PARIS — Have you ever gotten a ticket, showed up to court, and prayed the officer who wrote it wouldn’t appear?  Come spring, that lucky scenario is less likely to come true.

According to Andrew Robinson, district attorney of Androscoggin, Oxford and Franklin counties, major changes to the way traffic court cases are prosecuted are set to roll out in April.

Currently, traffic violations are prosecuted by the District Attorney’s office, and police officers only show up if the cases go to trial. Once the restructuring is complete, officers will be involved with every step of the process, arriving at court to talk to people with tickets and determine who need to return to court, something done now by the Assistant District Attorney’s. Once officers are trained, however, a representative of the District Attorney’s office will not be there.

Robinson said the impetus for the change was the sheer weight traffic violations put on the DA’s office, already stretched thin.

Robinson said guidelines set by the American Bar Association in 1963 ruled that prosecutors, yearly, should not take over 350 cases.

According to Robinson, in Androscoggin, Oxford, and Franklin counties, more than 8,092 cases were submitted to court during the 2018 fiscal year. That number, according to Robinson, doesn’t account for civil cases;  that full number is about 13,879 cases. Split up between the office’s 14 prosecutors, that’s 578 criminal cases, and, 991 total cases per prosecutor, well above the American Bar Association limit. 

Cutting traffic court cases from that equation would free up valuable time for the DA’s office.

I perceive it as an attempt to stop the system from breaking. This is what we’re trying to address,” said Robinson. 

According to Robinson, many counties, including Cumberland, have had this system for years. He said a few police departments in Franklin County, including Farmington Police Department, have undergone a pilot program of this restructuring.

Farmington Police Chief Jack Peck said his department has been prosecuting its own cases since December, and although the transition is still ongoing, it has been largely positive.

“We have nothing but positives,” said Peck. “Our officers have direct involvement with their cases … they know [in] real time what’s happening.” said Peck.

According to Sheriff Scott R. Nichols of the Franklin County Sheriff’s Office, the office hadn’t been notified of the changes, but saw them as logical.

“It makes perfect sense. It frees up the ADA’s to do other things, other than minor traffic violations,” said Nichols. “My people are perfectly capable of doing that. I realize there’ll be some training involved, but other than that, I don’t think it’s a bad thing.”

According to Oxford Police Chief Michael Ward, the change is only a matter of time, and the department ultimately will do what the DA’s office asks. A daytime officer will take up the task of court duties every week; however,  Ward said taking an officer and putting him at the courthouse will take him away from other responsibilities.

“He’ll be assigned to that task when he can be doing other cases,  or detective work,” said Ward. Ward said the change comes with some positive impacts.

“One good thing is, we’ll know what happens to our cases as they go through traffic court,” said Ward. 

According to Lt. David St. Pierre of the Lewiston Police department, the change won’t have much of an impact on the department; the position will simply be incorporated into a daytime patrol officer’s daily duties.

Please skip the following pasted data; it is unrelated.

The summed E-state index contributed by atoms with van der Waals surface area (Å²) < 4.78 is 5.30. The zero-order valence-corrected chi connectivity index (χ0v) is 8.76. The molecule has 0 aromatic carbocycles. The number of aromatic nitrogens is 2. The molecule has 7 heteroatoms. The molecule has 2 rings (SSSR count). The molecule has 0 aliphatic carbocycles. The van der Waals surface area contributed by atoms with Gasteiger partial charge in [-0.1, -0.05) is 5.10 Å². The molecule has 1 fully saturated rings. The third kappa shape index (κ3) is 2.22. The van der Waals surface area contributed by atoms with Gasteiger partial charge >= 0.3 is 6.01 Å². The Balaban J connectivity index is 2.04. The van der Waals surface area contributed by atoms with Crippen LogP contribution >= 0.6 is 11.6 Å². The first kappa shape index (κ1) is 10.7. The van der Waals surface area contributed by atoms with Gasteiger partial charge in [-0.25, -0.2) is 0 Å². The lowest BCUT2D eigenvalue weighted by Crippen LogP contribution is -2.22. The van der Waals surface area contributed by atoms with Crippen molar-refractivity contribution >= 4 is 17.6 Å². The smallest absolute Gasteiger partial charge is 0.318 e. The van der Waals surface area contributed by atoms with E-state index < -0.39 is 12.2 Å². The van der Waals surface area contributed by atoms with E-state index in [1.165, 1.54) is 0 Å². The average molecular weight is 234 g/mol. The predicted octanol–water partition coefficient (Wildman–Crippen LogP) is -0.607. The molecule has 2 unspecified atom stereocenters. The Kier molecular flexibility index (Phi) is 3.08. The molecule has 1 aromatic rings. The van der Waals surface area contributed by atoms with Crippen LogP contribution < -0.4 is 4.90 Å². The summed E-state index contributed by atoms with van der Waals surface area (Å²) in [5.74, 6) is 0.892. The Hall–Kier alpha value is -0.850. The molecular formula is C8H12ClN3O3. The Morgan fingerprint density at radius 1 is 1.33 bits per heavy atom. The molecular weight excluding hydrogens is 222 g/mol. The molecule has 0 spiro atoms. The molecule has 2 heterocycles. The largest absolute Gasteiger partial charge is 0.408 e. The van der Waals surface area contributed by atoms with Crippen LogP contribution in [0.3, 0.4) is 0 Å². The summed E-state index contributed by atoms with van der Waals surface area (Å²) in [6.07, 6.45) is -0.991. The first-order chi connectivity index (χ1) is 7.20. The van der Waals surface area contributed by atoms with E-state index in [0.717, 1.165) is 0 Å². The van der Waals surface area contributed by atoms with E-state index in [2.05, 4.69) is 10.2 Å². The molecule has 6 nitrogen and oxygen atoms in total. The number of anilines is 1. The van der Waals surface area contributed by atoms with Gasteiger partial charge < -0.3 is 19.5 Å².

“It’s a little bit more work for us, but the workload isn’t huge,” said St. Pierre.

According to Rumford Police Chief Stacy Carter, the change won’t be new territory for the department.

“We do prosecute town ordinance stuff, so it’s not completely out of our realm,” Stacy said. “It’s not rocket science. The facts are the facts.”

Stacy said the department would attend training provided by the DA’s office, and would follow the example set by other counties that have prosecuted this way for years.

“ We’re interested in hearing the training the DA’s office will provide,” said Carter.

Lewiston Police Department, large, and within walking distance to the Lewiston District Court, might not feel an added workload, but Livermore Falls Police Chief Chief Ernest N. Steward said his department has a lot to figure out before the changes take place. 

Livermore Falls is about 40 minutes from the Lewiston District Court, and has a staff of six full-time police officers. Steward said getting one to court every week will be a challenge.

“We’re so far away from the court now, I’m not sure just how we’re going to be able to work it out,” he said. “For bigger departments, it’s just downtown for them [to get to the courthouse]. We have about 30 miles to travel,” said Steward.  He said officers will likely have to be paid overtime, a expense the department hasn’t had the time to figure into the budget.

  “I wish we had an opportunity to factor what’s going on and work it into the budget,” said Steward.

In Maine, police departments don’t see revenue from traffic violations; that money goes to the state.

“We’re asked to put in extra work, and don’t see the benefit … the ultimate thing is that the state [is] making the profits, and we get nothing out of it, except for the expense,” said Steward.

Ultimately, Steward said he realizes the shift will help the DA’s caseload, and free the department to spend more time on criminal matters.

In the meantime, Steward said, Livermore Falls Police Department has a lot to figure out. 

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